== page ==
The Pew Research Center’s Internet & American Life Project reported last month that the number of people research and purchasing goods online continued to rise. In 2010, 58% of adults reported they conducted product or service research online , compared with 49% in 2004.
From 2000, Americans purchasing products rose from 36% to 52% today. While it’s not a one-to-one correlation, it would seem that most of the people researching end up buying online as well.
Probably the big news was that 24% of Americans said that they posted comments or reviews online about the product or services they buy. That’s almost half of the people who do buy online. It seems like there’s a lot of room to get this talkative audience to share more.
I’m actually surprised that the numbers aren’t higher, at least for researching and buying. Basically, a little more than half of Americans are online searchers and researchers. Half. Why aren’t more people in the e-commerce habit? From what you read in the media today, it sounds like everyone is there.
The same report said that those in higher income and education brackets do more product research than those in lower income and education brackets.
So the digital divide is bringing that number down. You have to guess that if people can’t afford a computer at home, then they’ll do their research at work. Unless, of course, companies and organizations they work for have restrictive Internet policies, which many do.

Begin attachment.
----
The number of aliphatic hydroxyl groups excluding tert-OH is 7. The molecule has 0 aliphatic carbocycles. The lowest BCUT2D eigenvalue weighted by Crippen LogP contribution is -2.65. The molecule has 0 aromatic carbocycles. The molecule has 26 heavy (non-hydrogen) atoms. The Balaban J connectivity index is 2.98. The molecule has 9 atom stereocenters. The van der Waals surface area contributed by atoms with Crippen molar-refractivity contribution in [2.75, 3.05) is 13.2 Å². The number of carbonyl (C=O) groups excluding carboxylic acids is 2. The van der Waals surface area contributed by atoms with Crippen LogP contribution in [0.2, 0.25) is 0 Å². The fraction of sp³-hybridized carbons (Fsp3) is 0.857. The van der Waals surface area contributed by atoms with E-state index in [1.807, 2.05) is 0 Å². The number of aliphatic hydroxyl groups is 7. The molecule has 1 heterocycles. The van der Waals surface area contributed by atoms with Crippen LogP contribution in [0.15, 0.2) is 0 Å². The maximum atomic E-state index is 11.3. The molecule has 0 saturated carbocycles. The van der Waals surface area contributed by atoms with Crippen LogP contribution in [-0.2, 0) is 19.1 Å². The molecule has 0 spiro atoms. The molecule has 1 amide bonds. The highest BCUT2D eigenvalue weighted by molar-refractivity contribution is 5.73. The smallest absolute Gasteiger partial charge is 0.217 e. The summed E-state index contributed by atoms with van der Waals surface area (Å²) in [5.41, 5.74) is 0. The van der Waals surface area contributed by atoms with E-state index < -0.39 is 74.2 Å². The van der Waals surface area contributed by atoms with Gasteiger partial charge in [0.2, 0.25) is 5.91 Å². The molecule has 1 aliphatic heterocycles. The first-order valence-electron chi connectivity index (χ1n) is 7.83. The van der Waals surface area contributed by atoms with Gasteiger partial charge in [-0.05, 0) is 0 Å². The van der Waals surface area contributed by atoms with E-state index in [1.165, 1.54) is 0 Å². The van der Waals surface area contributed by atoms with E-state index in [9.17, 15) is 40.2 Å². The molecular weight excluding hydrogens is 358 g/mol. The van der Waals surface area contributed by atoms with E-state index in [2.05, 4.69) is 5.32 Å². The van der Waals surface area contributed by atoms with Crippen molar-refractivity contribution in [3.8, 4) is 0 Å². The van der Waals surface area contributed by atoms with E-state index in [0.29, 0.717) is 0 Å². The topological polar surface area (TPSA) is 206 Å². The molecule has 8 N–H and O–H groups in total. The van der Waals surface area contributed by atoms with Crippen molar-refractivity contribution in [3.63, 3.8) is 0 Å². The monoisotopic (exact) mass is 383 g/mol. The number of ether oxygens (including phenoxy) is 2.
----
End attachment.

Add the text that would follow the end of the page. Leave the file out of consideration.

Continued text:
It seems that, for the good of all e-commerce, that workers should have the right to a certain amount of time, while at work, to conduct personal business on the Internet. Just like they probably do, when it comes to talking on the telephone. Two technologies you can use for personal and business reasons.
I wonder too if this also shows a digital divide between the stores people shop at and their online capabilities. Maybe there are still a group of businesses whose Web sites and e-commerce capabilities are close to non-existent, so there’s no real reason to do any research online in the first place.
If the challenge is an income issue, then we, parents, taxpayers and policy makers, need to do a better job of educating people, in schools, at work centers, and at work, on how to use the Internet. If these numbers hold out, our economy may depend on it.
50% isn’t good enough.